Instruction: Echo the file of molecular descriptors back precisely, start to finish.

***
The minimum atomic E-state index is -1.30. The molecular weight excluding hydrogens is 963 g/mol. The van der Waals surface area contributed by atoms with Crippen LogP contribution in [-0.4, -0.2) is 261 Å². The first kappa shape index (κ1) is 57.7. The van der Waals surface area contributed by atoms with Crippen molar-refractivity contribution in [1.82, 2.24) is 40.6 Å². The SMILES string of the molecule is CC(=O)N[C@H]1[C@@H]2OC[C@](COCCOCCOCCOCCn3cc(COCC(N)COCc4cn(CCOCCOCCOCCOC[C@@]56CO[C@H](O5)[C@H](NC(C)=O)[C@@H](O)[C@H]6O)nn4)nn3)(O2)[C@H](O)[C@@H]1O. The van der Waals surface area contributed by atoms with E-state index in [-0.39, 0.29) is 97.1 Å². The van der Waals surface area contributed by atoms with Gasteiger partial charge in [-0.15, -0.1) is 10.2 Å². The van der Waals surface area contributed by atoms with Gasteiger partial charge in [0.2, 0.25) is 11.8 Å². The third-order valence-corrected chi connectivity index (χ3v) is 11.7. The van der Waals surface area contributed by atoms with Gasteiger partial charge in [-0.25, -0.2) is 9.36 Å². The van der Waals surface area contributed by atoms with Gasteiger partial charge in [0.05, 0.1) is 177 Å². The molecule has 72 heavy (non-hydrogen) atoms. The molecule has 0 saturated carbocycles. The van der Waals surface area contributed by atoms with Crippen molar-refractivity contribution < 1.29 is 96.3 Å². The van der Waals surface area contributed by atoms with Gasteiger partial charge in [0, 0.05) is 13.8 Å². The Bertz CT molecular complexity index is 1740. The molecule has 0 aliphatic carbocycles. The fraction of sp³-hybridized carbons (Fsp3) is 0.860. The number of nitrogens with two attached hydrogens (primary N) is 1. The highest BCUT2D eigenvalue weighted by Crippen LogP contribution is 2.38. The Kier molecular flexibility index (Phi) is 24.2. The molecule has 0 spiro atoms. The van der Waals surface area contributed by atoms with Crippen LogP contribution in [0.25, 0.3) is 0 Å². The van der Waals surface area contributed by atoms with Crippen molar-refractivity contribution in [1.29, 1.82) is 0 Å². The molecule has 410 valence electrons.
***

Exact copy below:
The minimum atomic E-state index is -1.30. The molecular weight excluding hydrogens is 963 g/mol. The van der Waals surface area contributed by atoms with Crippen LogP contribution in [-0.4, -0.2) is 261 Å². The first kappa shape index (κ1) is 57.7. The van der Waals surface area contributed by atoms with Crippen molar-refractivity contribution in [1.82, 2.24) is 40.6 Å². The SMILES string of the molecule is CC(=O)N[C@H]1[C@@H]2OC[C@](COCCOCCOCCOCCn3cc(COCC(N)COCc4cn(CCOCCOCCOCCOC[C@@]56CO[C@H](O5)[C@H](NC(C)=O)[C@@H](O)[C@H]6O)nn4)nn3)(O2)[C@H](O)[C@@H]1O. The van der Waals surface area contributed by atoms with E-state index in [-0.39, 0.29) is 97.1 Å². The van der Waals surface area contributed by atoms with Gasteiger partial charge in [-0.15, -0.1) is 10.2 Å². The van der Waals surface area contributed by atoms with Gasteiger partial charge in [0.2, 0.25) is 11.8 Å². The third-order valence-corrected chi connectivity index (χ3v) is 11.7. The van der Waals surface area contributed by atoms with Gasteiger partial charge in [-0.25, -0.2) is 9.36 Å². The van der Waals surface area contributed by atoms with Gasteiger partial charge in [0.05, 0.1) is 177 Å². The molecule has 72 heavy (non-hydrogen) atoms. The molecule has 0 saturated carbocycles. The van der Waals surface area contributed by atoms with Crippen molar-refractivity contribution < 1.29 is 96.3 Å². The van der Waals surface area contributed by atoms with Gasteiger partial charge in [0, 0.05) is 13.8 Å². The Bertz CT molecular complexity index is 1740. The molecule has 0 aliphatic carbocycles. The fraction of sp³-hybridized carbons (Fsp3) is 0.860. The number of nitrogens with two attached hydrogens (primary N) is 1. The highest BCUT2D eigenvalue weighted by Crippen LogP contribution is 2.38. The Kier molecular flexibility index (Phi) is 24.2. The molecule has 0 spiro atoms. The van der Waals surface area contributed by atoms with Crippen LogP contribution in [0.25, 0.3) is 0 Å². The van der Waals surface area contributed by atoms with Crippen molar-refractivity contribution in [1.29, 1.82) is 0 Å². The molecule has 410 valence electrons.